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Food as commons: Towards a new relationship between the public, the civic and the private

Research output: Chapter in Book/Report/Conference proceedingChapter in a book

Original languageEnglish
Title of host publicationRoutledge Handbook of Food as a Commons
Place of PublicationLondon
Publisher or commissioning bodyRoutledge
Chapter24
Pages373-396
Number of pages23
ISBN (Electronic)9781315161495, 9781351665520
ISBN (Print)9781138062627
DatePublished - 21 Dec 2018

Abstract


This book was motivated by the need to approach with a fresh look what we regard as perhaps the most embarrassing predicament of the Anthropocene/Capitalocene (Capra and Mattei, 2015, Altvater et al., 2016, Moore, 2017). We live in an era with roughly the same number (about one billion) of over-fed people and of people lacking access to nutritious food (which means that do not know in the morning if they will be able to feed themselves and their children during the day). Our era also stands out by the remarkable amount of food that is wasted in some parts of the world and by the unprecedented number of livestock that populates this planet (Patel and Moore, 2017). Moreover, in the current phase of neoliberal capitalism that dominates in the Anthropocene/Capitalocene, the ecological footprint is out of control; some rich people (the majority in the Global North and the elite in the Global South) can enjoy every day food shipped from thousands of miles away on gas gulping aircrafts and boats that pollute the environment beyond imagination. Such luxury, the result of the worldwide colonization of diets, would be impossible without a very significant environmental subsidy; if all the externalities had to be internalized, eating Nile Perch would be unaffordable to most people everywhere. The subsidy is ultimately paid by the poor in the South and, in general, will certainly be paid by future generations. Unless we deal with and avoid the hidden social and environmental costs that are so far unaccounted for in the hegemonic food system (TEEB, 2018)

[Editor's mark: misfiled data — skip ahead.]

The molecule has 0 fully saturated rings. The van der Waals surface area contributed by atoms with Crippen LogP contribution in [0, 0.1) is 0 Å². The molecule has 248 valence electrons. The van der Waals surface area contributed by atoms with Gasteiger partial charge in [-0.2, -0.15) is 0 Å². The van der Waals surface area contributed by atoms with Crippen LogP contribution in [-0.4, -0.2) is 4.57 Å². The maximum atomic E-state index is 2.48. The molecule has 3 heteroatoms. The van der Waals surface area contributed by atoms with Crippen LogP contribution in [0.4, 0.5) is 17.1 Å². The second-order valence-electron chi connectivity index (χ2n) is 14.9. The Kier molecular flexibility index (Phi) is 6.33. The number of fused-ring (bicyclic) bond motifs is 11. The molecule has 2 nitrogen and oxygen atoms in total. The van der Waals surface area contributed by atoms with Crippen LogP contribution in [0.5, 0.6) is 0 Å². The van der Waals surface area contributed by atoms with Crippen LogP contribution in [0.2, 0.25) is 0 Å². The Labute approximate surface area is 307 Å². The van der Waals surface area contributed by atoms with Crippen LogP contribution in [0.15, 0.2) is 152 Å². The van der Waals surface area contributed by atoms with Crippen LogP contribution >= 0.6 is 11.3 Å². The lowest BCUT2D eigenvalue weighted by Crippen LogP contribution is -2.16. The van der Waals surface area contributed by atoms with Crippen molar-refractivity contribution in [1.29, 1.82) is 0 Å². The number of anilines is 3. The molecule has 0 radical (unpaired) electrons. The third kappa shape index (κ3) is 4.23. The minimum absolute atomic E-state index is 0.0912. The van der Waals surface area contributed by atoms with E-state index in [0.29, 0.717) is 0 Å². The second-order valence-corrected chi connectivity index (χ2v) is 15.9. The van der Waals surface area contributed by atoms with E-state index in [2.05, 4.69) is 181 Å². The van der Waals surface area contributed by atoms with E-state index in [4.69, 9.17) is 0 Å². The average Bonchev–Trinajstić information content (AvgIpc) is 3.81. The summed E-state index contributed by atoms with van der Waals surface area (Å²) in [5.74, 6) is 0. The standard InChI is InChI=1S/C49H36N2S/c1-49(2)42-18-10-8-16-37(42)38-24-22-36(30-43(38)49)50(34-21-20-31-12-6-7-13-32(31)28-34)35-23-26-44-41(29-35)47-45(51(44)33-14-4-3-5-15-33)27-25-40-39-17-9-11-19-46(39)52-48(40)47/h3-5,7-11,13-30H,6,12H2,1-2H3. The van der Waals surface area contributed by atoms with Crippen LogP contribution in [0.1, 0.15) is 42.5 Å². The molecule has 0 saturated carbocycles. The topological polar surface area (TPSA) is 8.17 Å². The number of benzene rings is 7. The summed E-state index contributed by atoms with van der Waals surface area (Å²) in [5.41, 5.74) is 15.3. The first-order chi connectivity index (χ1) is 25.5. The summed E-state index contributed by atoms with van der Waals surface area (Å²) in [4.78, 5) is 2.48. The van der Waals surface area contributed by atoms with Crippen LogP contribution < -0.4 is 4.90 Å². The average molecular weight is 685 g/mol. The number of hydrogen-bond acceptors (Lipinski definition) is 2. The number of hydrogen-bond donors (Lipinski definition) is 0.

Research areas

  • Food, commons, public, civic, private

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    Rights statement: This is the final published version of the article (version of record). It first appeared online via Routledge at http://www.oapen.org/search?identifier=1002508 . Please refer to any applicable terms of use of the publisher.

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    Licence: CC BY-NC-ND

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